# Optical Illusions

## Do you see it?

Eyes are our most important sensory organs because we usually only believe something when we actually see it with our own eyes. The Greek philosopher Plato explained why we should not always trust our eyes. He was right, of course, because our eyes cheat us more often than we think.

## Example 1

Contrast is essential for our eyesight. The text in the left banner is not immediately visible. This is because the contrast between the color of the text and the color of the banner is inadequate. The text in the right banner is easy to read because there is ample contrast. Without contrast, we would simply not see as much.

## Example 2

The small square is the same color in all the big squares. However, the small square seems to get darker from left to right because of its contrast with the big squares.

## Example 3

In this paved wall the horizontal lines seem to be moving towards each other. But they are totally parallel. The squares are perfectly square.

## Example 4

The Hermann grid illusion. Our brain makes us see gray spots on the corners of the white lines, but they do not actually exist. This also happens when you see the grid in contrasting colors.

## Example 5

The pink circle which is surrounded by the big black spots seems smaller than the pink circle in between the small black spots. However, in reality they are exactly the same size.

## Example 6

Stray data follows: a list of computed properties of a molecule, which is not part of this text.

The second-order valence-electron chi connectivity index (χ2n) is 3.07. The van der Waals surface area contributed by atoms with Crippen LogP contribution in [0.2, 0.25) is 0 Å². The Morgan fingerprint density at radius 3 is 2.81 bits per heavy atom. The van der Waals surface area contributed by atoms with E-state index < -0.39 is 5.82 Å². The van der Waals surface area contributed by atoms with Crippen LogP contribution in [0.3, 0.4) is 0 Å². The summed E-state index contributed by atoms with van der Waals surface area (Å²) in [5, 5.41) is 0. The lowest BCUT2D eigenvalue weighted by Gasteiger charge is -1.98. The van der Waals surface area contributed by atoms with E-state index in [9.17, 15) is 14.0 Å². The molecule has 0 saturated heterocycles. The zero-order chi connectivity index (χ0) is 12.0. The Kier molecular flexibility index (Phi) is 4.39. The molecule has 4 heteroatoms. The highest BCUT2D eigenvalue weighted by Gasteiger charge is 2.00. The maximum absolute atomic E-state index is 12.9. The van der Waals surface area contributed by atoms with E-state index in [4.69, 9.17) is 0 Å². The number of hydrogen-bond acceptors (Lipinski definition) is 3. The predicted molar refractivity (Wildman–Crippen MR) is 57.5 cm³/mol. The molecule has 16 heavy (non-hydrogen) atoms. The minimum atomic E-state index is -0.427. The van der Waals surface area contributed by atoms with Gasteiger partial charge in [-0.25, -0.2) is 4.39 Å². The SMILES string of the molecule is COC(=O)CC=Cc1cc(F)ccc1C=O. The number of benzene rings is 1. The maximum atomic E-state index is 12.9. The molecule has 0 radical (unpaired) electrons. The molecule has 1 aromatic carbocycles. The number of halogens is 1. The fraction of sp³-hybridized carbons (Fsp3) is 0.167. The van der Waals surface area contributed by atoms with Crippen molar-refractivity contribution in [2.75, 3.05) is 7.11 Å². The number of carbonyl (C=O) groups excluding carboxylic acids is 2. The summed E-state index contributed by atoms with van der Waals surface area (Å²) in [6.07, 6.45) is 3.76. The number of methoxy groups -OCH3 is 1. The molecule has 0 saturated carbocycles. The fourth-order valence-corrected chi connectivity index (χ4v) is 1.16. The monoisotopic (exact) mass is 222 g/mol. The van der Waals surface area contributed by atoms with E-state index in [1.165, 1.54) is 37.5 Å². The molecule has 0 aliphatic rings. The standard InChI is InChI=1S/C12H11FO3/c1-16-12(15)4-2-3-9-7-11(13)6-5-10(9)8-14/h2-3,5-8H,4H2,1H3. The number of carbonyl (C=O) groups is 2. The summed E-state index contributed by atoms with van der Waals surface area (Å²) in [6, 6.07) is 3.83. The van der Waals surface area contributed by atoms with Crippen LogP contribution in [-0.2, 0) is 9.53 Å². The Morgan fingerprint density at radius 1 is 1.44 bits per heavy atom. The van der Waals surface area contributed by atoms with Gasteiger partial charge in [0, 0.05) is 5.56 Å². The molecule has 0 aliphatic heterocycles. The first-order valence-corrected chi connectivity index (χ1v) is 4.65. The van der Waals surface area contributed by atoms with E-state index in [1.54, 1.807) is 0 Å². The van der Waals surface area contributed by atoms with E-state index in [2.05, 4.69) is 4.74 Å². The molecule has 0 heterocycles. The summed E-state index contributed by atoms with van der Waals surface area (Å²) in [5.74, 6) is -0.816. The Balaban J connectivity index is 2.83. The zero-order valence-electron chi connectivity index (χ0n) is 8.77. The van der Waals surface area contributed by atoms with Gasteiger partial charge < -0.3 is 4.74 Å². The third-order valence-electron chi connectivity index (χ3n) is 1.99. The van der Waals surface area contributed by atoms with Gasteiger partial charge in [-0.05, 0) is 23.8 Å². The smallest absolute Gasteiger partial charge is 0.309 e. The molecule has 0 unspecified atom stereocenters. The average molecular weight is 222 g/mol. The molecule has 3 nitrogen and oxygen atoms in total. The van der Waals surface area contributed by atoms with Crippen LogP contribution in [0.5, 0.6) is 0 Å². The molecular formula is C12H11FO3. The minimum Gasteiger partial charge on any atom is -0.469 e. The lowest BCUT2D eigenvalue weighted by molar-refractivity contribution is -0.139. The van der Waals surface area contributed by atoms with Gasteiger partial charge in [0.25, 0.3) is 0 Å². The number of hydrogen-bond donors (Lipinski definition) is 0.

The horizontal lines are the same size. However, the upper one seems to be longer. We are used to seeing depth. And we think the slanting lines going into the horizon are parallel (like a rail track). Something that is the same size in the distance seems bigger for the brain than the same object in the foreground.

## Example 7

This is a well-known geometric illusion which was designed by F.C. Müller-Lyer. The horizontal lines are the same size in both images. However, the horizontal line in the upper image seems to be bigger/longer.

## Example 8

At first sight, the slanting lines do not appear to be each other’s extension, but when you put a ruler next to them, you soon see that it is in fact the same line. In the second image the dotted line shows where most people think the line should end up.

#### Related articles

###### Understanding Vision: Research by ZEISS into the Fundamental Processes of Vision

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